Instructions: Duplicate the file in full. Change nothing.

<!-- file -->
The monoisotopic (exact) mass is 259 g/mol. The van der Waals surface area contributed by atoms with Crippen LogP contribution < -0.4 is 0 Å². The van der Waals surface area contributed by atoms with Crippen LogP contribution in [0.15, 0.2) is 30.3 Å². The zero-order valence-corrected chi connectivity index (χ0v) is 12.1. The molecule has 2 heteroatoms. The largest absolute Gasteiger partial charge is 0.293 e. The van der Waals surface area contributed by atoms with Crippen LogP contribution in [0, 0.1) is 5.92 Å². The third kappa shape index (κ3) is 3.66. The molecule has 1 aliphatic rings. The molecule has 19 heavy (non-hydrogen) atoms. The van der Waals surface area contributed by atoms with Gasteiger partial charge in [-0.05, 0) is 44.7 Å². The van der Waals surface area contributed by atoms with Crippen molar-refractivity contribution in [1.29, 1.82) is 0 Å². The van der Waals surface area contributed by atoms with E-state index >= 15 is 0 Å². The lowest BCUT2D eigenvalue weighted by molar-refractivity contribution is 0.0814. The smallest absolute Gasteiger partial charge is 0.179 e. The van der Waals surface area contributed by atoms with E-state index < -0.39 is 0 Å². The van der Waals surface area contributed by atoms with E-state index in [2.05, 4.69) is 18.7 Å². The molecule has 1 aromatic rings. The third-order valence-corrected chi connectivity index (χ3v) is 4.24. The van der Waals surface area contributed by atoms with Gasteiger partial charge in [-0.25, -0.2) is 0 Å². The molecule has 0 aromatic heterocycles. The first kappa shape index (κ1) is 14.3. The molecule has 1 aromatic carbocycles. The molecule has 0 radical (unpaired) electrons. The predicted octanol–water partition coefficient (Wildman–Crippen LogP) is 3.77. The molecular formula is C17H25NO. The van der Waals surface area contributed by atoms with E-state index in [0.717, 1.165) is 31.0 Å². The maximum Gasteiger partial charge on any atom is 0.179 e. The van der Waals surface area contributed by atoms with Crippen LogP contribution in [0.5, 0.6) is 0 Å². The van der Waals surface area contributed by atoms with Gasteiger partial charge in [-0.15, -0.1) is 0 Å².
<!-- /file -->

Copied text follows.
The monoisotopic (exact) mass is 259 g/mol. The van der Waals surface area contributed by atoms with Crippen LogP contribution < -0.4 is 0 Å². The van der Waals surface area contributed by atoms with Crippen LogP contribution in [0.15, 0.2) is 30.3 Å². The zero-order valence-corrected chi connectivity index (χ0v) is 12.1. The molecule has 2 heteroatoms. The largest absolute Gasteiger partial charge is 0.293 e. The van der Waals surface area contributed by atoms with Crippen LogP contribution in [0, 0.1) is 5.92 Å². The third kappa shape index (κ3) is 3.66. The molecule has 1 aliphatic rings. The molecule has 19 heavy (non-hydrogen) atoms. The van der Waals surface area contributed by atoms with Gasteiger partial charge in [-0.05, 0) is 44.7 Å². The van der Waals surface area contributed by atoms with Crippen molar-refractivity contribution in [1.29, 1.82) is 0 Å². The van der Waals surface area contributed by atoms with E-state index >= 15 is 0 Å². The lowest BCUT2D eigenvalue weighted by molar-refractivity contribution is 0.0814. The smallest absolute Gasteiger partial charge is 0.179 e. The van der Waals surface area contributed by atoms with E-state index < -0.39 is 0 Å². The van der Waals surface area contributed by atoms with E-state index in [2.05, 4.69) is 18.7 Å². The molecule has 1 aromatic rings. The third-order valence-corrected chi connectivity index (χ3v) is 4.24. The van der Waals surface area contributed by atoms with Gasteiger partial charge in [-0.25, -0.2) is 0 Å². The molecule has 0 aromatic heterocycles. The first kappa shape index (κ1) is 14.3. The molecule has 1 aromatic carbocycles. The molecule has 0 radical (unpaired) electrons. The predicted octanol–water partition coefficient (Wildman–Crippen LogP) is 3.77. The molecular formula is C17H25NO. The van der Waals surface area contributed by atoms with E-state index in [0.717, 1.165) is 31.0 Å². The maximum Gasteiger partial charge on any atom is 0.179 e. The van der Waals surface area contributed by atoms with Crippen LogP contribution in [0.5, 0.6) is 0 Å². The van der Waals surface area contributed by atoms with Gasteiger partial charge in [-0.15, -0.1) is 0 Å².